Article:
Strong & Weak Type Systems
28 Dec 2020

I've discussed the differences between static and dynamic type systems in the previous post. Type systems, however, have another property to them, and that is their "looseness": they are categorized as either weak or strong and these should not be confused with dynamic and static.

Let's discuss this aspect of type systems in this post.

Weak Type System

Languages with a weak, or sometimes referred to as loose, type system engage in implicit type conversions during their operations. Take JavaScript, for instance:

console.log(2 + "3") // 23
console.log(2 + "hello") // 2hello
console.log("3" * 2) // 6
console.log("hello" * 2) // NaN

In JavaScript, the + operator serves both for addition and string concatenation, leading to implicit type conversions. Look at the first line of the example: even though you pass a string as a second argument, the result is a number. JavaScript implicitly converts the string to a number. Similarly, the * operator attempts to convert operands to numbers, yielding special values like NaN when unsuccessful.

Strong Type System

Languages with a strong type system, like Python, won't do that:

2 + "3" # TypeError: unsupported operand type(s) for +: 'int' and 'str'
2 + "hello" # TypeError: unsupported operand type(s) for +: 'int' and 'str'
{} + [] # TypeError: unsupported operand type(s) for +: 'dict' and 'list'
{} + {} # TypeError: unsupported operand type(s) for +: 'dict' and 'dict'

In Python, incompatible types lead to errors rather than implicit conversions. This strictness ensures type integrity and helps catch potential bugs earlier.

Navigating the Gray Areas

The distinction between weak and strong type systems isn't always clear-cut. Some languages, like C, while usually classified as strong might still do some implicit type conversions in certain situations:

#include <stdio.h>

int main() {
   char charVar = 'a';
   int intVar = 2;
   printf("%d", charVar + intVar);
   return 0;
$ gcc example.c -o example
$ ./example

In this example C allows adding different types like char and to perform this operation it implicitly converts them to compatible types just like a weak language would.

Similarly, although Python is considered strongly typed, it might still perform implicit conversions in certain scenarios:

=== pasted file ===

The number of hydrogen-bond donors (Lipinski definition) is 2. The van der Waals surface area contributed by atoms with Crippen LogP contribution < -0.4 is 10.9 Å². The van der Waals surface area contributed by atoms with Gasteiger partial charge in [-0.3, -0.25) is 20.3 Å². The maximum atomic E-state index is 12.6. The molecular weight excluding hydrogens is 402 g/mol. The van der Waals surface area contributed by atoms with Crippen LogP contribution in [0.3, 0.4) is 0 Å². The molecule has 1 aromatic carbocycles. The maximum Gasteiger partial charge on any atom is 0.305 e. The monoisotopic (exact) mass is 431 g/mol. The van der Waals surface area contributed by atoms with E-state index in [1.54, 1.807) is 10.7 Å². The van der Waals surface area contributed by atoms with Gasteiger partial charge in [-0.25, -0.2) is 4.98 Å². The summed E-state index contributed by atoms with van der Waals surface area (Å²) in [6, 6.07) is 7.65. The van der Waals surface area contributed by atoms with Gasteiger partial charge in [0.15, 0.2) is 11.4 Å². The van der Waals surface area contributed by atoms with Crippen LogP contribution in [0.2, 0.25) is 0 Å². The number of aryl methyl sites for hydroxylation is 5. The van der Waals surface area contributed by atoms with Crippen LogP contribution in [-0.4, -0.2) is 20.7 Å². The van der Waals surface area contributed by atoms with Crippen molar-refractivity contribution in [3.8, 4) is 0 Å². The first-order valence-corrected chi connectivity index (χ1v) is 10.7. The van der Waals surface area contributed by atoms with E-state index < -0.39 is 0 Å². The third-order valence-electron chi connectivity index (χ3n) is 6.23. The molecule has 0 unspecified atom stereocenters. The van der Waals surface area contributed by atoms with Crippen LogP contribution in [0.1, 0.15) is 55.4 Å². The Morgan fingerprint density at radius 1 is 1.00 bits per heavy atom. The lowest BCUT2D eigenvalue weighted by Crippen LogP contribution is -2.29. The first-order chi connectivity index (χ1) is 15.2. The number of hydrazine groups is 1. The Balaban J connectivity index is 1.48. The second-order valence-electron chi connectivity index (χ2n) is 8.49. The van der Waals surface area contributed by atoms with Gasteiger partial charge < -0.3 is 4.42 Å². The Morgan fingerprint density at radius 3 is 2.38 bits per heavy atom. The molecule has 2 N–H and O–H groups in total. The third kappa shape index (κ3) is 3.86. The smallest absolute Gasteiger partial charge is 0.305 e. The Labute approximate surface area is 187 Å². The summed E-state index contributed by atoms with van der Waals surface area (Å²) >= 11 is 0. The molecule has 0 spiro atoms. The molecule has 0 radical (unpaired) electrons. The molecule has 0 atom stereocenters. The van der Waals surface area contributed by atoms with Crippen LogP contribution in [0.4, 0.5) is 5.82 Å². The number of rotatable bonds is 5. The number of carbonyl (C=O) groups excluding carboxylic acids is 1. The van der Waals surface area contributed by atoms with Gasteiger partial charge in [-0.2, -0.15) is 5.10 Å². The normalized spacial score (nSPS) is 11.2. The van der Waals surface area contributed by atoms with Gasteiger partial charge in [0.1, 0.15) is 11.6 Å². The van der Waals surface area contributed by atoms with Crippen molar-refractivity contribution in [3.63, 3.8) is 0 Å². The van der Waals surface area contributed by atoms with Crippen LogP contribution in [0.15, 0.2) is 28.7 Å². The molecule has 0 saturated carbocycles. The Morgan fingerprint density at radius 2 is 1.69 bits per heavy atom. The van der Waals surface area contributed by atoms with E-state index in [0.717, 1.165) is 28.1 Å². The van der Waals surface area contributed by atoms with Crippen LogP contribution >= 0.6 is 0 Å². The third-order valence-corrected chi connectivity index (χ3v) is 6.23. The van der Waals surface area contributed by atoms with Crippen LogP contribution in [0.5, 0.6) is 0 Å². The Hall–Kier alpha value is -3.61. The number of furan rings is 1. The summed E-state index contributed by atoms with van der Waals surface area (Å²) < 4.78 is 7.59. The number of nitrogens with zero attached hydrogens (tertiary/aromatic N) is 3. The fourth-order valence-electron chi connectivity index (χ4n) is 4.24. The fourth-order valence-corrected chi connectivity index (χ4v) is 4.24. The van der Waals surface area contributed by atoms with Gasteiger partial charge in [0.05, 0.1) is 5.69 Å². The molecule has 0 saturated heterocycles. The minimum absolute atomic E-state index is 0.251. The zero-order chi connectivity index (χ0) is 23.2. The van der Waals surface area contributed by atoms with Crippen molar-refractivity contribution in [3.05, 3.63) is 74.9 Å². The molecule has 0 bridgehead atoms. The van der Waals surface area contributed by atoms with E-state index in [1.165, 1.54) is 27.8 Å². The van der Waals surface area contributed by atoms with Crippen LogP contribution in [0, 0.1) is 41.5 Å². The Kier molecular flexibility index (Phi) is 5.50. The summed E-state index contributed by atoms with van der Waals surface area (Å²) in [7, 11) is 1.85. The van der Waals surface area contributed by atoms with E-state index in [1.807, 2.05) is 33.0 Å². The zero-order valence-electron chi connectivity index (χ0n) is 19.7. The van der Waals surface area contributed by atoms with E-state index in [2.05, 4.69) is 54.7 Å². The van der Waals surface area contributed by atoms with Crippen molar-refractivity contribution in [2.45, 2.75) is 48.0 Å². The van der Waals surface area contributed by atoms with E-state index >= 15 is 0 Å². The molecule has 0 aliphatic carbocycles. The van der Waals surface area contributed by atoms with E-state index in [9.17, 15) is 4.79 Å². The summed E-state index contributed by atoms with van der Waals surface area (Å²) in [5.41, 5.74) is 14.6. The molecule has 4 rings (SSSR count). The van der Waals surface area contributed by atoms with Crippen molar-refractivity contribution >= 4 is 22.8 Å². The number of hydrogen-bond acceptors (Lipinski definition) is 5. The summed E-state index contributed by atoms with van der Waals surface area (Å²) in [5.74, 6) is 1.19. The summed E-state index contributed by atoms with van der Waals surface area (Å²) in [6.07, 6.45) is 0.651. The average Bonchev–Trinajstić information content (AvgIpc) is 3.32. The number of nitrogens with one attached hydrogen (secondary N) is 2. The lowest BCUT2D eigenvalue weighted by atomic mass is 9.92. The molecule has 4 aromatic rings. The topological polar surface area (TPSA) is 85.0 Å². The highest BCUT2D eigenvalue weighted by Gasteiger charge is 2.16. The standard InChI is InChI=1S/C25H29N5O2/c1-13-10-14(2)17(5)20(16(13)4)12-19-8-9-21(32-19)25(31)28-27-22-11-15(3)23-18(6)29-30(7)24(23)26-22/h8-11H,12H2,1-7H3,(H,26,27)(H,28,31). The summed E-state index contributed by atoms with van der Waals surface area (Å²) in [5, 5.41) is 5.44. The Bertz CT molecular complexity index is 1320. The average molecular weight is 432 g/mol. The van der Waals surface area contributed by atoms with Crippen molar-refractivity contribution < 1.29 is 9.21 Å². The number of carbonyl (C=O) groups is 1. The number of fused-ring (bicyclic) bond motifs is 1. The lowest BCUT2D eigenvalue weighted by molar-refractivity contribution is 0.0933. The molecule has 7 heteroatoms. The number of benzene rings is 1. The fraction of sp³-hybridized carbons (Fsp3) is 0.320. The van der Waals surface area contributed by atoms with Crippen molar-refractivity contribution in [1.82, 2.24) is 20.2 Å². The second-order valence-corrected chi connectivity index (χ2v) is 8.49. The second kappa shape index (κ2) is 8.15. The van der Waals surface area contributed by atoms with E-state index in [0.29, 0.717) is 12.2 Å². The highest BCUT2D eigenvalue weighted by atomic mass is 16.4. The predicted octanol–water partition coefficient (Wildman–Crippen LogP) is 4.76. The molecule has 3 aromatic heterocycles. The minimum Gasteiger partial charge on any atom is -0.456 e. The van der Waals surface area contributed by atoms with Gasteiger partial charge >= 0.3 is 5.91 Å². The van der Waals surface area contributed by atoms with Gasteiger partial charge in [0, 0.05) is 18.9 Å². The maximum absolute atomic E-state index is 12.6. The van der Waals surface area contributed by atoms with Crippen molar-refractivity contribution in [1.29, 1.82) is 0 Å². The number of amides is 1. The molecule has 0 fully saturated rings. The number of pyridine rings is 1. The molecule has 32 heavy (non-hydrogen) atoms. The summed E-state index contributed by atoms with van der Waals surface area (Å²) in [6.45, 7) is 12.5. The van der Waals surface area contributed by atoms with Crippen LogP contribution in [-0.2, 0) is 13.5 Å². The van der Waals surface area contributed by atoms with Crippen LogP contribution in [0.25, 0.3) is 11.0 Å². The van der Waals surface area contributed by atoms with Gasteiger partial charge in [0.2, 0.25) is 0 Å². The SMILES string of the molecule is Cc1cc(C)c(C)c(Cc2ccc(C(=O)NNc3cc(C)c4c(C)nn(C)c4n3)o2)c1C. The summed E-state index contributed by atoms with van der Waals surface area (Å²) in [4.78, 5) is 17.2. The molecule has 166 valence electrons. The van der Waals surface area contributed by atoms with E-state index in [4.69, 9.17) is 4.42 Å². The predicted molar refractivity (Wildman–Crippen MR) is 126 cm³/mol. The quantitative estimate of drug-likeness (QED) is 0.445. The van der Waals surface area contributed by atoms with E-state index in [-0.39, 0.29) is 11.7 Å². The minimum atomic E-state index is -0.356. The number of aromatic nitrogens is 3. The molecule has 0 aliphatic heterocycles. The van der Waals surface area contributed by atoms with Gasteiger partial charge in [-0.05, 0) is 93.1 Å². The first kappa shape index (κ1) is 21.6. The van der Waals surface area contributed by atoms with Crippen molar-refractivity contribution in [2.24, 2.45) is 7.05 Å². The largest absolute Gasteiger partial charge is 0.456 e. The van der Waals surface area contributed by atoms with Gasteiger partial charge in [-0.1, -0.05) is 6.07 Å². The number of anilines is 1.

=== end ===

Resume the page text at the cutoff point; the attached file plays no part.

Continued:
float_var = 2.2
print(type(float_var)) # <class 'float'>
int_var = 1
print(type(int_var)) # <class 'int'>
result = float_var + int_var
print(result) # 3.2
print(type(result)) # <class 'float'>

Here Python calculates a sum of two numbers that have different types: a float number and an int number. The resulting type is float, which means that Python converted int variable to float before doing the calculation. That means that Python, as well as C, exhibits characteristics of a weakly typed language in some trivial situations.

In contrast, Go, another strongly typed language, strictly prohibits such operations, demonstrating a stricter type system.

// example.go
package main

import "fmt"

func main() {
	var floatVar float64
	floatVar = 2.2
	var intVar int
	intVar = 1
	fmt.Println(floatVar + intVar)
$ go run example.go
./example.go:11:23: invalid operation: floatVar + intVar (mismatched types float64 and int)

This means that Go does not allow to add floats and ints, forcing a programmer to convert the types manually.

Final thoughts

Weak (or loose) type system is a type system that might do type conversions in certain situations. Programming languages inherently have a certain degree of "looseness" within them. There are, however, marginal examples of extreme "looseness" and an example of that might be JavaScript -- it tries hard not to throw any errors even if the result of an operation does not make much sense:

console.log([] + []) // "" (empty string)
console.log({} + []) // 0

This is the reason why JavaScript, in particular, receives a lot of flak as some people might consider this behavior counter-intuitive.

There are many programming languages that do type conversions only in a handful of situations when it truly makes sense -- examples include Python and C. There are also several languages that forbid type conversions altogether -- for example Go.